2. Room-Temperature Printing of Organic Thin-Film Transistors with π-Junction Gold Nanoparticles (pages 4886–4892)

      Takeo Minari, Yuki Kanehara, Chuan Liu, Kenji Sakamoto, Takeshi Yasuda, Asuka Yaguchi, Shigemi Tsukada, Kei Kashizaki and Masayuki Kanehara

      Article first published online: 9 MAY 2014 | DOI: 10.1002/adfm.201400169

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      Room-temperature printed electronics are realized as a low-cost, large-area fabrication method for flexible electronic devices. Development of a π-junction gold nanoparticle ink enables the formation of fully printed organic thin-film transistors under atmospheric conditions at room temperature. The printed transistor devices exhibit average field-effect mobilities of 7.9 and 2.5 cm2 V−1 s−1 on plastic and paper substrates, respectively.

    3. Synergistic Computational-Experimental Approach to Improve Ionene Polymer-Based Functional Hydrogels (pages 4893–4904)

      Jürgen Bachl, David Zanuy, Daniel E. López-Pérez, Guillermo Revilla-López, Carlos Cativiela, Carlos Alemán and David Díaz Díaz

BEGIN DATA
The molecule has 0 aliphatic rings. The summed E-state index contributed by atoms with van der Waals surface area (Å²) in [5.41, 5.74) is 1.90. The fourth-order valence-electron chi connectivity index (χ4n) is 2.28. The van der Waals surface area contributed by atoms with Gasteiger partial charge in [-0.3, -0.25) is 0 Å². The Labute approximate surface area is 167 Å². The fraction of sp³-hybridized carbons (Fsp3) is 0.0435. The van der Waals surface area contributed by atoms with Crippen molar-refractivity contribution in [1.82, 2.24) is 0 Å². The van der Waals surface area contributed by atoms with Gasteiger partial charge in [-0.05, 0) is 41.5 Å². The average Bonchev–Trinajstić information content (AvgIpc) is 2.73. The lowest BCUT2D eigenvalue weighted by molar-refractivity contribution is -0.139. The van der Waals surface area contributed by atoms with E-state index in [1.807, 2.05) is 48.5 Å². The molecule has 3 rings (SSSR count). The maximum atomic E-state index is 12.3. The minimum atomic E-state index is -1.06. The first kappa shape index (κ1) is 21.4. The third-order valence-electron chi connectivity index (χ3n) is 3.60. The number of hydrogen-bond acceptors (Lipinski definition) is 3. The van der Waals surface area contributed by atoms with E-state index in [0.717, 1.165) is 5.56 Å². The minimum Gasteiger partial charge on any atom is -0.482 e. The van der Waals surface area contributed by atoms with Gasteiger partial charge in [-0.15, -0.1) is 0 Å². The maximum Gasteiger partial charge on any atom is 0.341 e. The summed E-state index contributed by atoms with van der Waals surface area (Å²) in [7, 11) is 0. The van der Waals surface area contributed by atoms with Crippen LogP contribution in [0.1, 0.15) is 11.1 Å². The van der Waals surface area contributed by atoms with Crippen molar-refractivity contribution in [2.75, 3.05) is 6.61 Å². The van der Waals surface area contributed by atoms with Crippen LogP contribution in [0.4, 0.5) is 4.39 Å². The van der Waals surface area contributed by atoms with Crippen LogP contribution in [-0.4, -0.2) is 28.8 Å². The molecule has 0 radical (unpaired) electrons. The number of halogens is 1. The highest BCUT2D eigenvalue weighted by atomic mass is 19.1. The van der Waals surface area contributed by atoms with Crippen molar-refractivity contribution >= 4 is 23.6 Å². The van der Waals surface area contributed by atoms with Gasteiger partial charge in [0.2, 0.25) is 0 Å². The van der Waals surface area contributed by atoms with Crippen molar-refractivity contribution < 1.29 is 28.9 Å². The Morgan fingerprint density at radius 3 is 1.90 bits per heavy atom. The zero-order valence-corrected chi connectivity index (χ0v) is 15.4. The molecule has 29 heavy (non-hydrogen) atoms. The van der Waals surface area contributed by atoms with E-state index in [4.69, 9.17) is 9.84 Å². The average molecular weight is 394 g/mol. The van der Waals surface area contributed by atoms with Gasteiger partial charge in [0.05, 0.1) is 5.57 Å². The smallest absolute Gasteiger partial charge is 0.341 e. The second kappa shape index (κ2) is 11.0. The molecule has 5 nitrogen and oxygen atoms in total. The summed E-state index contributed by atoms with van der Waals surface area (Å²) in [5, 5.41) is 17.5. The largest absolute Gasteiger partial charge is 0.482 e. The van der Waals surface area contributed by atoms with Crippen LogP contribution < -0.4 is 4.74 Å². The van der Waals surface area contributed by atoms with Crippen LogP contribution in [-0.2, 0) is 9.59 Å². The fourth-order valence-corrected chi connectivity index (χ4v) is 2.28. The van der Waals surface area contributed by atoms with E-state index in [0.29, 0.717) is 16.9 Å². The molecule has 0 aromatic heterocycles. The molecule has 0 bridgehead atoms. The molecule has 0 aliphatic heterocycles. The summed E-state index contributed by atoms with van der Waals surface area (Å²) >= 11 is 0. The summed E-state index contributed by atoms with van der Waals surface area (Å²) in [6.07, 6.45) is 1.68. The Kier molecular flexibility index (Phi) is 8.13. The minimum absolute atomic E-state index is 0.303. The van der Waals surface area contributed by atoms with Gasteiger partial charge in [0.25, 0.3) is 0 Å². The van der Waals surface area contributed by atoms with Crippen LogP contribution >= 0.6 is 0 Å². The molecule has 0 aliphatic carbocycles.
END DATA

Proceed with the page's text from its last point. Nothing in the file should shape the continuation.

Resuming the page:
Article first published online: 28 APR 2014 | DOI: 10.1002/adfm.201304230

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      A combined computational-experimental approach identifies the topological constraints necessary to enhance gelation efficiency and achieve superior properties of hydrogels made from DABCO-containing ionene polymers. The best performance of studied ionenes is established based on the critical gelation concentration, gelation kinetics, thermal and mechanical stability, optical properties, and dispersion ability for single-walled carbon nanotubes.